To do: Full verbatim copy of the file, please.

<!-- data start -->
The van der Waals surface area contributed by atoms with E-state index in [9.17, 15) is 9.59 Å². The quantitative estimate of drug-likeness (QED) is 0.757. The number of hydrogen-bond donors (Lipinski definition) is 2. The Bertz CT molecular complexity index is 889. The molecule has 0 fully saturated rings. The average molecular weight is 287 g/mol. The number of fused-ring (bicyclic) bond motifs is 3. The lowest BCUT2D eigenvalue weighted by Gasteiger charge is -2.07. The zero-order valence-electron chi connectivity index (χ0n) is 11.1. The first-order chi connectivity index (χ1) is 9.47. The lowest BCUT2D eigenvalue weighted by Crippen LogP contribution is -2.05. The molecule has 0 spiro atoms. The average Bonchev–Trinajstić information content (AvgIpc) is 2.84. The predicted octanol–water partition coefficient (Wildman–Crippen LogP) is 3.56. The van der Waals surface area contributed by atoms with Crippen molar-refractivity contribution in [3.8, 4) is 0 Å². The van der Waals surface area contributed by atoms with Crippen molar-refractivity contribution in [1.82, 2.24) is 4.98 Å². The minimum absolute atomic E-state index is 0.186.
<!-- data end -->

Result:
The van der Waals surface area contributed by atoms with E-state index in [9.17, 15) is 9.59 Å². The quantitative estimate of drug-likeness (QED) is 0.757. The number of hydrogen-bond donors (Lipinski definition) is 2. The Bertz CT molecular complexity index is 889. The molecule has 0 fully saturated rings. The average molecular weight is 287 g/mol. The number of fused-ring (bicyclic) bond motifs is 3. The lowest BCUT2D eigenvalue weighted by Gasteiger charge is -2.07. The zero-order valence-electron chi connectivity index (χ0n) is 11.1. The first-order chi connectivity index (χ1) is 9.47. The lowest BCUT2D eigenvalue weighted by Crippen LogP contribution is -2.05. The molecule has 0 spiro atoms. The average Bonchev–Trinajstić information content (AvgIpc) is 2.84. The predicted octanol–water partition coefficient (Wildman–Crippen LogP) is 3.56. The van der Waals surface area contributed by atoms with Crippen molar-refractivity contribution in [3.8, 4) is 0 Å². The van der Waals surface area contributed by atoms with Crippen molar-refractivity contribution in [1.82, 2.24) is 4.98 Å². The minimum absolute atomic E-state index is 0.186.